Iman, who has been involved in the selection process for many years now, said Saturday, “It is an incredibly difficult job selecting finalists from the families who meet the requirements and then eventually choosing the two families a year who will actually move into the homes.” Iman added that selection committee members visit prospective families at their home, where their current living situation is evaluated for urgency of need.

Nancy Gonzalez has been the executive director of Eastern Shore Habitat for Humanity for 18 years, a length of service unmatched by few nonprofits anywhere. “My husband, Tom, was helping to construct Habitat homes, so I became interested and said I would serve as executive director for six months. All this time later I am still here. I get to work closely with the families moving into the homes, and that is what keeps me motivated and excited. To see the joy on their faces when they move into a new home of their dreams is a blessing.”

Todd Burbage, in his penguin suit, was the Celebrity Dipper who led 78 participants into the Chesapeake Bay as part of Saturday’s February Freeze that raised $146,012 for Habitat for Humanity.

Gonzalez said the funds raised at Saturday’s fundraiser would nearly buy materials for two homes. The current model for a Habitat house is just over 1,000 square feet with three bedrooms, 1½ baths, kitchen ,dining room, living room utility with washer and dryer, a shed and a heat pump. Habitat’s costs for a typical house are approximately $85,000.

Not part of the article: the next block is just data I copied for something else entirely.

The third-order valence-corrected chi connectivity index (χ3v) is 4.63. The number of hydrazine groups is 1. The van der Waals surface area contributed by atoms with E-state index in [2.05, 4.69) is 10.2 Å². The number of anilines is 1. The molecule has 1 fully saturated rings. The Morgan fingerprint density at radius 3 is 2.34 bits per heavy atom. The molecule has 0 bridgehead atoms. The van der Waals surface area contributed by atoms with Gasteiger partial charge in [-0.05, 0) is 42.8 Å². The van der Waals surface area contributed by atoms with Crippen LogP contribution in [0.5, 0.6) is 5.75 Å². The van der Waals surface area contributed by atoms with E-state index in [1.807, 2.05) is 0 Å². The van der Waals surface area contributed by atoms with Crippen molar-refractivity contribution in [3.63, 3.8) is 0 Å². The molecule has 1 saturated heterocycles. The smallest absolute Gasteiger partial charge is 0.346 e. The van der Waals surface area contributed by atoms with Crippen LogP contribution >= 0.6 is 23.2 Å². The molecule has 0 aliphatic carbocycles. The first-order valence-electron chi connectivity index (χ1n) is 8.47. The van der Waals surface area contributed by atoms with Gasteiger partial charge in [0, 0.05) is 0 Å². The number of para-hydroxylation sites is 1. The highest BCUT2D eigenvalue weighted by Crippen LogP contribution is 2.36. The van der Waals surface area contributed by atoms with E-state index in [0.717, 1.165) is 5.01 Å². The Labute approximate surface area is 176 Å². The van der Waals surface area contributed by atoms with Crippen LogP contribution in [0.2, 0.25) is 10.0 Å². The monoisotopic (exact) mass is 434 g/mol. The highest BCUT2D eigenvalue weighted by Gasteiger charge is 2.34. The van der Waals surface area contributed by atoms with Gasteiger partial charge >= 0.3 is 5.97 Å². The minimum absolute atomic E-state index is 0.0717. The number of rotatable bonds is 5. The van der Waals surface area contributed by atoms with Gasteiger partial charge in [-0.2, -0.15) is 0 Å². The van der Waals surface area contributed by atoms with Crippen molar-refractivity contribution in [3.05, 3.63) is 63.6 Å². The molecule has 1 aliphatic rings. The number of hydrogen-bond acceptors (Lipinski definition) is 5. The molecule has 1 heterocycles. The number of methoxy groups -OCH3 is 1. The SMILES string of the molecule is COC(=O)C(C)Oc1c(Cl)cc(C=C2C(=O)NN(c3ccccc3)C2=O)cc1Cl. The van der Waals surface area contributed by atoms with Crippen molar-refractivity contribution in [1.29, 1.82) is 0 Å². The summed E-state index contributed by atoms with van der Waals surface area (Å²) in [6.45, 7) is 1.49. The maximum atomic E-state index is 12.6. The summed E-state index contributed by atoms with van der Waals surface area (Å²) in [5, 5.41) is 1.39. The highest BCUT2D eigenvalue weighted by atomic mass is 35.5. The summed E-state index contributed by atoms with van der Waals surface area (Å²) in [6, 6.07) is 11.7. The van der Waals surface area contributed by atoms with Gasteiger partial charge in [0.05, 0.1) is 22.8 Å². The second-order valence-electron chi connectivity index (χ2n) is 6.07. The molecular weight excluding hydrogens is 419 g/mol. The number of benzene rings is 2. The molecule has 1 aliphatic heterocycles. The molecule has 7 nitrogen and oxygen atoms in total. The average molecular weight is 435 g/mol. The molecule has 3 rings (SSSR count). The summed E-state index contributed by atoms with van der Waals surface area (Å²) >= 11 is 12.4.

Volunteers supervised by four part-time Habitat employees build the homes. Currently, 20 groups come from off the Shore to spend anywhere from a day to a week to help build homes, as well as local volunteers who pitch in to help with construction, office help, working in the thrift shop or working with the Habitat families.

Iman, who is serving the final year of her three-year term as board president, one of several terms she has served in the position, says she is proud of the commitment of Habitat volunteers. She notes many Habitat volunteers are longtime supporters, including retired minister Wayne Parsley, who served on the board for eight years and is now the organization’s chaplain. Also active in supervising the construction process and often a host for volunteer work groups, Parsley recently was awarded the Lifetime Achievement Award by Eastern Shore Habitat for Humanity.

“God’s hand is involved in the entire process,” said Iman. “One of the keys to our success is our board members have a passion for what they are doing. They know they are making a huge difference in our community and in the lives of our Habitat homeowners.”